Appetite For Destruction: Seymour Duncan Pickups & Guns N’ Roses
“Paradise City.” “Sweet Child O’Mine.” “Welcome To The Jungle.” “November Rain.” The list reads like the soundtrack of my early adolescence, like it does for so many. And for just as many, it’s also the list that inspired them to pick up a bass or guitar and play along with their heroes in Guns N’ Roses. Once we learned the songs, we lusted after the iconic tone that made up some of the most important albums of the post-“classic rock” era. How does Slash get that sweet warm sound? How does Duff McKagan get that booming clarity? Gilby Clarke’s tone? And for newer fans, how does DJ Ashba get his Les Paul to sound like that?
Many components and factors go into how a player gets their tone, and you’ll never sound exactly like anyone else, but a great bit of information to know is that almost all of the guitarists and bass players in Guns N’ Roses have at some point used Seymour Duncan pickups. Let’s have a look at how those pickups have shaped the sound of one of the most memorable bands of the 1980s and 1990s.
It’s no secret that Seymour Duncans are Slash’s go to pickups. In an earlier interview, Slash goes into detail about how he found Seymour Duncan pickups and why he chose them above all the others available to him at the time. In fact, he has his own signature pickup, the Alnico II Pro APH-2 Slash model, which can be heard and seen in the videos below, featuring Slash himself, and fellow Seymour Duncan artists Stephen Chesney and Danny Young. We have also interviewed Slash’s guitar tech Ace Bergman about his entire rig, and you can read exactly what goes into Slash’s tone in Richard Iron’s article. Slash has pretty much used one very special Les Paul in all of his recordings since 1986, and the signature pickup is based on the same pickup that he has in that Les Paul – with just enough boosted output to give Slash’s other Les Pauls that sustain and crunch that that legendary guitar is best known for. Slash’s Appetite For Destruction guitar has paid a visit to the Seymour Duncan headquarters. For a full tour of the guitar and its story, check out the video!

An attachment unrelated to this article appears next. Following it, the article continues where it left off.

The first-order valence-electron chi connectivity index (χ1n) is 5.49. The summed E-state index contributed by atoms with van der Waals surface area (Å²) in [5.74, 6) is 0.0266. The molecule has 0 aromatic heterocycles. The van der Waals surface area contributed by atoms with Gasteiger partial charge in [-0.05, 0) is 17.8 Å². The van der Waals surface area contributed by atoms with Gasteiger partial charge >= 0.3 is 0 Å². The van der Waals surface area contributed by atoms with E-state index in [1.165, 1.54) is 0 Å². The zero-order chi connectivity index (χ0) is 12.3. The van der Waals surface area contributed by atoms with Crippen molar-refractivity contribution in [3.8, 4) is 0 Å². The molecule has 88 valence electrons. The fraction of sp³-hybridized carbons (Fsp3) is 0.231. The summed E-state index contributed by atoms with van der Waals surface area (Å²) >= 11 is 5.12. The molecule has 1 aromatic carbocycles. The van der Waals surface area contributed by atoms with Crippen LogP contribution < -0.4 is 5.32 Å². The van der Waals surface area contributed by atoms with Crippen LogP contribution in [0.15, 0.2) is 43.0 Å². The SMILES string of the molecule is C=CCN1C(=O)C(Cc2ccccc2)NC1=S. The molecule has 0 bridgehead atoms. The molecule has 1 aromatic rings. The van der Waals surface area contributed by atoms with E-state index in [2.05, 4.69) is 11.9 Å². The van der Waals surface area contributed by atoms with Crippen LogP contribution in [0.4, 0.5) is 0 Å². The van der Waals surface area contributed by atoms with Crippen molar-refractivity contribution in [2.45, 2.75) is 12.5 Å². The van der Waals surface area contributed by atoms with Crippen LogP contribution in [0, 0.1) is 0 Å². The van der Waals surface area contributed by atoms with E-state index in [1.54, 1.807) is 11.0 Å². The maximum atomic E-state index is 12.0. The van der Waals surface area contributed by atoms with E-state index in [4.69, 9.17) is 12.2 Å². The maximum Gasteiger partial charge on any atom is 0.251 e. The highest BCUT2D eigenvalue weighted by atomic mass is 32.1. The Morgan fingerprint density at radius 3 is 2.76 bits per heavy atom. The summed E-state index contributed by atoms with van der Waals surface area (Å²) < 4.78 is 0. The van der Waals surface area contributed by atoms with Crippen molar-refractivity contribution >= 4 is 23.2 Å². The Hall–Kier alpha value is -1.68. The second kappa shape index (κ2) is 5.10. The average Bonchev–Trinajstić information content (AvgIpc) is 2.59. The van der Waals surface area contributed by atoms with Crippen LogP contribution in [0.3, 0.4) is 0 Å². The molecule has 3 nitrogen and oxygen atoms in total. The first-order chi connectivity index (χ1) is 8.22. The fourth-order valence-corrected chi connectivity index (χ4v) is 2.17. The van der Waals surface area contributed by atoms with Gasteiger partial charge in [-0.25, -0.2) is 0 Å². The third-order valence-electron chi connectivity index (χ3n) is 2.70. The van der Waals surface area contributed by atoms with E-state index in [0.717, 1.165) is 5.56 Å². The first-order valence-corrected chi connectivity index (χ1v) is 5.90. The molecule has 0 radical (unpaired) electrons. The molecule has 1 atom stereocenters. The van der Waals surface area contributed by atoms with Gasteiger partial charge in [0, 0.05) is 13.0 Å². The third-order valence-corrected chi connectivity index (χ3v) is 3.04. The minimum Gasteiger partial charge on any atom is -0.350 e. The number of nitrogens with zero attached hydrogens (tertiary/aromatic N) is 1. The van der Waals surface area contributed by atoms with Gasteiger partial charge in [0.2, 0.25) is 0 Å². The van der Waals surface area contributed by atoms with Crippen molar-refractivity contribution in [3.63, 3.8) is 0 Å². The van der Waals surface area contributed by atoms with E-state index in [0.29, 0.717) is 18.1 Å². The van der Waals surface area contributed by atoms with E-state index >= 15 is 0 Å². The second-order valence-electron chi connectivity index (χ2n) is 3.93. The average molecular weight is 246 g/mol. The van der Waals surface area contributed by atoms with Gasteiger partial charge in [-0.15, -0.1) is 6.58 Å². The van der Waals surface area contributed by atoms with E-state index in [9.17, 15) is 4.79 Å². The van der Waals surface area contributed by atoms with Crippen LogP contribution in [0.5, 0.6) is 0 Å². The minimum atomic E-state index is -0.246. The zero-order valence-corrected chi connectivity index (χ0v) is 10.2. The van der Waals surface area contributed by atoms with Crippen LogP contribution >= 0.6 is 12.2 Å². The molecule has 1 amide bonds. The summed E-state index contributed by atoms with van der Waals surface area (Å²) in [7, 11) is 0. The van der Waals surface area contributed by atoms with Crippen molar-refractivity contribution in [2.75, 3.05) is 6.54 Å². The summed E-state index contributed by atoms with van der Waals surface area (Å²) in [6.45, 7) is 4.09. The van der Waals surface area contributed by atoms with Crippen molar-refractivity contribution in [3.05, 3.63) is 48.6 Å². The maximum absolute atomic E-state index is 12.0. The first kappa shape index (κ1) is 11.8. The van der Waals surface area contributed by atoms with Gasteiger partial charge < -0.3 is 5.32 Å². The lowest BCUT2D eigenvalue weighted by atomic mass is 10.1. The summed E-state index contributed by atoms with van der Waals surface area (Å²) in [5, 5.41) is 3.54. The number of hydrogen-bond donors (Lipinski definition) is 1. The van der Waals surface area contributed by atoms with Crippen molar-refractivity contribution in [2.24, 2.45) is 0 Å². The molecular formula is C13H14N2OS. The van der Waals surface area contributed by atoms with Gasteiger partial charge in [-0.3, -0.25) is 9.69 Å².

Gilby’s guitar sound has been powered by various Seymour Duncan pickups over the years, including the 59, the JB, and some custom models. The pickups gave Gilby the ability to seamlessly fit into a band that had to replace a rhythm guitarist at the height of their fame and still maintain a relatively recognizable tone. Clarke was able to carve out his own niche sound in Guns N’ Roses with the help of some customized pickups, and recently he’s also been using the Vapor Trail Analog Delay.
Duff McKagan has “always used Seymour Duncan pickups.” From the very first Fender Precision bass he purchased all theway to the current rig with The Walking Papers, the Seymour Duncan STK-J2 Hot Stack for Bass pickup has been the star of his bass setup. And he uses the JB and Jazz frequently when he plays guitar in Loaded (check out “Dead Skin” below if you haven’t checked out Duff’s post-G’n’R work). McKagan goes into detail about the how and why of that decision in an interview with our own Peter Hodgson.
It comes as no surprise that DJ Ashba selected the Alnico II Pro pickup in his signature Les Paul. Taking over the lead guitar parts from a legendary guitarist can be a daunting task, but the Alnico II Pro pickups allowed DJ Ashba to dial in tones with the same spirit as Slash was best known for during his tenure with the band.